The emergence of tablets is changing the way business is done at the construction jobsite, giving contractors access to project data through mobile devices. Service contractors have specific needs when it comes to accessing data in the field. For this segment of the construction market, the advent of smartphones, netbooks, and tablets is significantly altering the way work is done in the field.

These days, technology is advancing to the point where service companies can have information at their fingertips on mobile devices, but even more than just that equipment and vehicles can now actually send critical data to the appropriate employee within the organization.

For example, Pedigree Technologies, www.pedigreetechnologies.com, Fargo, N.D., offers M2M (machine-to-machine) technology that provides contractors with key information such as equipment location, condition, runtime, stops and trips, diagnostics, and tank inventory.

At the end of last week, the technology provider announced the release of OneViewPOV, tablet applications for fleet management and field service automation.

This technology gives operations managers a complete view of the enterprise including asset tracking, fleet management, machine health, and inventory management. With OneView FleetPOV, mobile workers can manage driver logs and hours of service to comply with FMCSA (Federal Motor Carrier Safety Admin.) requirements.

For field workers, the technology can also help prioritize projects, jobs, and resources based on realtime data. With JobsPOV, contractors can dispatch and coordinate time and resources based on realtime data, which will shorten the delivery-to-invoice timeline.

Overall, this new release will help connect the mobile workforce in the field to the office—giving service contractors access to key data through tablet applications.

Tablets and mobile devices are changing how business is done in the field—that trend is quite clear these days. Another big trend for service contractors to watch is moving data to the cloud—which basically means the service companies don’t need to host the technology, and instead the data is stored elsewhere and primarily accessible through the Web. The cloud could be a good option for smaller service contractors, in particular, that don’t want to incur additional costs associated with managing overhead and hosting the data internally.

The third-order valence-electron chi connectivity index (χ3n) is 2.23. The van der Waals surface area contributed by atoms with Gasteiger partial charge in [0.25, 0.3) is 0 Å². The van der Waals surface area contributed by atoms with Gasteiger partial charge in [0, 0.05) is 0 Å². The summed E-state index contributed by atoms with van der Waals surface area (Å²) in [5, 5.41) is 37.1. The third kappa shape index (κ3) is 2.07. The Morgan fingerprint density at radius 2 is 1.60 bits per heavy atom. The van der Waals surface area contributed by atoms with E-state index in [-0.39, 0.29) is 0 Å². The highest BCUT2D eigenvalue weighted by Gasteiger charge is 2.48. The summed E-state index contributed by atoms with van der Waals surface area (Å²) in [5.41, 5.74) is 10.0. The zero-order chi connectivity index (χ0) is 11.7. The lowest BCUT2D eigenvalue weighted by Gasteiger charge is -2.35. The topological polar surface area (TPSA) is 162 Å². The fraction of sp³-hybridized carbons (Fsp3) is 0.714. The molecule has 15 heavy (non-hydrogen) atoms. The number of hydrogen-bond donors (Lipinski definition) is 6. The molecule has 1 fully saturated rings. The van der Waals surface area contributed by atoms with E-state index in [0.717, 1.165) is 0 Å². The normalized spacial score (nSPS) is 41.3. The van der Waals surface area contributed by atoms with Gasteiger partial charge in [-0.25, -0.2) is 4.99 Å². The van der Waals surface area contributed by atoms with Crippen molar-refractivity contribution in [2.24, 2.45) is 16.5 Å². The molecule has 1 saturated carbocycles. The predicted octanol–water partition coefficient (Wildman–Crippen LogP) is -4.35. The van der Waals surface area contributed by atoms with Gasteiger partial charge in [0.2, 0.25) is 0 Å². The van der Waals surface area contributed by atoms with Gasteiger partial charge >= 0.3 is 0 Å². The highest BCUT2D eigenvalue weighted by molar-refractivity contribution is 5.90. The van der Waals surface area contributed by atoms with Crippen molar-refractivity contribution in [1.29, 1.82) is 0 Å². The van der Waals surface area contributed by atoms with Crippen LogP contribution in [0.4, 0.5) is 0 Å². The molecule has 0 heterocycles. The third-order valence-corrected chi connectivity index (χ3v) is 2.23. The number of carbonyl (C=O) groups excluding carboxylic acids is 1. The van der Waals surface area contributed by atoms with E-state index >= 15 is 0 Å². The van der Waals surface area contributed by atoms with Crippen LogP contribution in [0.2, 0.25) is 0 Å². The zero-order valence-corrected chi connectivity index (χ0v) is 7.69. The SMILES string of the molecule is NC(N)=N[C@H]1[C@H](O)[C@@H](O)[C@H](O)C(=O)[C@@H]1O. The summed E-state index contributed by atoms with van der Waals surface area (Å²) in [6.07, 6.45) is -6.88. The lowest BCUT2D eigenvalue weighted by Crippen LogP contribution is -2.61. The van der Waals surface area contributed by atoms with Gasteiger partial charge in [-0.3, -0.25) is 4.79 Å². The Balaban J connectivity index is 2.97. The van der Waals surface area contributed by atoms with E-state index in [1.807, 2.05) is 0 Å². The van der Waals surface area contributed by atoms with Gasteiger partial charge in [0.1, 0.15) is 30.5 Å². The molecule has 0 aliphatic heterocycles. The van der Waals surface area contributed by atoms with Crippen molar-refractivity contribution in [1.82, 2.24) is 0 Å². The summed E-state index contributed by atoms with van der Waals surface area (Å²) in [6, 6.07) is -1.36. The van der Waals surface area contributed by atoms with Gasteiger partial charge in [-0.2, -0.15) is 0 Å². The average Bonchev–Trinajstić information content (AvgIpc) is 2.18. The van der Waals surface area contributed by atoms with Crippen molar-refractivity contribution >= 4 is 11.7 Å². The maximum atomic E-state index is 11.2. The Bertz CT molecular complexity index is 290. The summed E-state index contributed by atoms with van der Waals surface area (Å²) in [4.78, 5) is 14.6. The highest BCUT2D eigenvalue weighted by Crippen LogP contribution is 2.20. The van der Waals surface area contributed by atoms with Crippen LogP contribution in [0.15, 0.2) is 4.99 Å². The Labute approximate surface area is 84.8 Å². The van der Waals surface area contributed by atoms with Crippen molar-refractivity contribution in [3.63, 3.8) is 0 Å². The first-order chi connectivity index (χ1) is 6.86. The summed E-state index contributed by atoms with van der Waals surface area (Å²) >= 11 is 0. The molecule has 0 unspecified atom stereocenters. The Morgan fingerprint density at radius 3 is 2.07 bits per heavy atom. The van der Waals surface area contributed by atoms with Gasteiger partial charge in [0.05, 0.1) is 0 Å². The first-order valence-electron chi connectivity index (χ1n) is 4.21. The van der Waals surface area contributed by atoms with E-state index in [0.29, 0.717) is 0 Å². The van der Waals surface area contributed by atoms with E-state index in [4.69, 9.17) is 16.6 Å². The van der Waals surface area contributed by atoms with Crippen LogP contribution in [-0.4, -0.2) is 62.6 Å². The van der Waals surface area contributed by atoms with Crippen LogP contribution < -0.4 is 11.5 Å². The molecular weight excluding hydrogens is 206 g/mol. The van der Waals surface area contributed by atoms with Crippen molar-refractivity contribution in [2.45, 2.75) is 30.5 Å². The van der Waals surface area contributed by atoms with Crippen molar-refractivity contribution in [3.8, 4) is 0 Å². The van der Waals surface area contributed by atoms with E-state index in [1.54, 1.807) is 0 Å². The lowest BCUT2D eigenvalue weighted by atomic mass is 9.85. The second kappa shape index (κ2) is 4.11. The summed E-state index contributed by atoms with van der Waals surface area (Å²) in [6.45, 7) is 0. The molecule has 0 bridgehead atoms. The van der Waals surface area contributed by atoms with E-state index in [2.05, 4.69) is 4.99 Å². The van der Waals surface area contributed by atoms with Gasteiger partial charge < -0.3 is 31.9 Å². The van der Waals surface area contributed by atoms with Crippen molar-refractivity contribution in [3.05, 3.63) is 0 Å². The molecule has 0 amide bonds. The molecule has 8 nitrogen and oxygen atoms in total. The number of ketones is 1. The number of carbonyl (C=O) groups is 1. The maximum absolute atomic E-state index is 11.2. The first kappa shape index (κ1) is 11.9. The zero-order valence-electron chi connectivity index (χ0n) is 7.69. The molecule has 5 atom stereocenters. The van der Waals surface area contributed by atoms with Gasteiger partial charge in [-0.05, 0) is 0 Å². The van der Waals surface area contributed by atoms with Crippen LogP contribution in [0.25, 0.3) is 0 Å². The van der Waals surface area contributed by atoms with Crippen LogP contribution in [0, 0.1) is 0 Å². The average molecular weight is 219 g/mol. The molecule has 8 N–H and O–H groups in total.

Viewpoint Construction Software, www.viewpointcs.com, Portland, Ore., is one such company that rolled out a cloud computing platform for contractors. Jim Paulson, chief operating officer, Viewpoint Construction Software, says, “In 2011, whether it was cloud versus client server deployment or the most efficient way to implement new software, our customers made it clear that they want a technology partner, not a provider.”

In January of this year, Viewpoint Construction Software also kicked off its Service Management Suite with the launch of Work Order Management. With this software, users can create work orders, schedule work, capture work performed for labor, materials and equipment, and bill. While the product is designed for specialty contractors doing work-order based service calls, it can also be used by other contractors. Additional components to Service Management will be coming soon.

For service contractors, these are two big trends to watch in the year ahead—mobility and the cloud. Both offer options to help move service-contracting businesses forward and create new efficiencies that will ultimately impact the bottomline.